Officials hope for bigger early antlerless season

John McCoy
West Virginians will get their first taste of firearm deer hunting this fall when the state's early firearm season for antlerless deer opens Oct. 24. Biologists expect this year's kill to slightly exceed last year's.
CHARLESTON, W.Va. -- West Virginia wildlife officials are eager to see if more hunters embrace the state's newest antlerless-deer season.The three-day "early antlerless season" didn't attract as many hunters as expected when it debuted last fall. Gary Foster, the Division of Natural Resources' game management supervisor, believes it's because hunters didn't pick up on the change."We changed the overall season structure, and we don't think hunters understood all the changes we made," Foster said. "Essentially, we took the first three days of the 'traditional' antlerless season - the one that began right after the end of the buck season - and we moved it to October. At the same time, we moved the muzzleloader season up a week, into the slot the traditional antlerless season used to occupy."By moving the bulk of the traditional antlerless season to October, DNR officials hoped to persuade hunters to take large numbers of female deer out of the population before the onset of the whitetail rut, or mating season.Biologists believed that reducing the number of females would compress the rut into a shorter time frame, which in turn would shorten the birthing season and reduce the amount of predation on newborn fawns.Foster didn't characterize last October's inaugural season as disappointing, but he said the 3,600 deer killed during the three-day hunt wasn't enough to affect the rut."Still, if you look at the numbers, it was an improvement over the numbers we were getting during the 'traditional' December antlerless season," he added. "We were only getting about 1,000 deer killed during the first three days of the traditional season, and we got 3,600 during [last year's] three-day October hunt." Foster and his DNR colleagues hope for a larger hunter turnout for the season's second go-around, which is scheduled for Oct. 24-26.Paul Johansen, the agency's assistant wildlife chief, said it sometimes takes hunters two to three years to adjust to major changes in the hunting-season lineup."We're not concerned about last year," he said. "We believe hunters will adjust, and we believe that as they become more familiar with the season, their participation in it will increase. It will take at least a couple more years before we have a good handle on how hunters view the season."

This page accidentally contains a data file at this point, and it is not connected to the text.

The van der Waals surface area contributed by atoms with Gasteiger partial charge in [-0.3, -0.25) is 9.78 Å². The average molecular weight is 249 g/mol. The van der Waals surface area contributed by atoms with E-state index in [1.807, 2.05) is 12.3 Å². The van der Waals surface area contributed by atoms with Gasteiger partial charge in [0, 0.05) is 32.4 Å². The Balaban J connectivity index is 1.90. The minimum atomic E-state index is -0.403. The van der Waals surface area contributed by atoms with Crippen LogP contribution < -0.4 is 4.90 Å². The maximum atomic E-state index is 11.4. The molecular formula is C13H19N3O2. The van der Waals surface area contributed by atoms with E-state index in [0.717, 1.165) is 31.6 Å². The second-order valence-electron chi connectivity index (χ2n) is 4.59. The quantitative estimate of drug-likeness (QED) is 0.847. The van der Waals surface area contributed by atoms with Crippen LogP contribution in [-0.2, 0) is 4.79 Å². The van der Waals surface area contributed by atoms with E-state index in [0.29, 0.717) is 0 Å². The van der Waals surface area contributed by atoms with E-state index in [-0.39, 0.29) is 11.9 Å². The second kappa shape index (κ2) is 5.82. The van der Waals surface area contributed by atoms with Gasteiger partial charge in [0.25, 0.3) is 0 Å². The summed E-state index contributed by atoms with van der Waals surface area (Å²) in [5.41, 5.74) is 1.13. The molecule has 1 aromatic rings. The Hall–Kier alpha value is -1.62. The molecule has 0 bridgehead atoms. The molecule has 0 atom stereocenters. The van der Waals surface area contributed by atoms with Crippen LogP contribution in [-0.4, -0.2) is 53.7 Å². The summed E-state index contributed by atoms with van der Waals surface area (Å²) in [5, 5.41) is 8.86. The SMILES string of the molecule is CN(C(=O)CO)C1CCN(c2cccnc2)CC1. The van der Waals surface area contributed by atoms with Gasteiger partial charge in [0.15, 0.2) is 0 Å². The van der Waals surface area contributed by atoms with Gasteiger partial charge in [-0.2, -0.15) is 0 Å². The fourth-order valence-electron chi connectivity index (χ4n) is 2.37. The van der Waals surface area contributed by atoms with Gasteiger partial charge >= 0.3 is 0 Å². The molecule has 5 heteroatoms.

To make the season more appealing to sportsmen, DNR officials and the state Natural Resources Commission have sweetened the pot a little. Not only have they increased the number of counties open to antlerless-deer hunting, they've also increased the daily deer bag limit to two. "The number of open antlerless-deer counties will be as liberal as we've had for a long time," Foster said. "And with hunters able to harvest up to two deer in a single day, we anticipate this year's harvest to slightly exceed last year's."Weather, as always, could knock Foster's prediction into a cocked hat.Biologists expect most of the kill during the three-day season to take place on Saturday, the hunt's last day, because that's when most hunters will be off work. Good weather on that day would bode well for a high harvest. Cold, rainy weather could wash away any chance of a substantial kill.Mast conditions also can play a significant role in hunters' success. Foster said the current scarcity of oak mast would probably force hunters to alter their usual hunting pattern.
"Hunters who live in areas where there are beech trees should target those areas," he said. "And if hunters can find areas where there are some acorns, they should focus there as well."Because of the limited mast conditions, I would expect deer to be out in the fields more than usual. That, if nothing else, should play in hunters' favor."Mating activity could also affect the season. Some bowhunters have already reported rutting behavior, both from does and bucks, but Foster doesn't believe that activity is widespread."The people I've been talking to haven't seen much rutting activity," he said.The peak of West Virginia's rut usually occurs in early November, and Foster believes this year shouldn't be any different.Contact John McCoy at 304-348-1231, or
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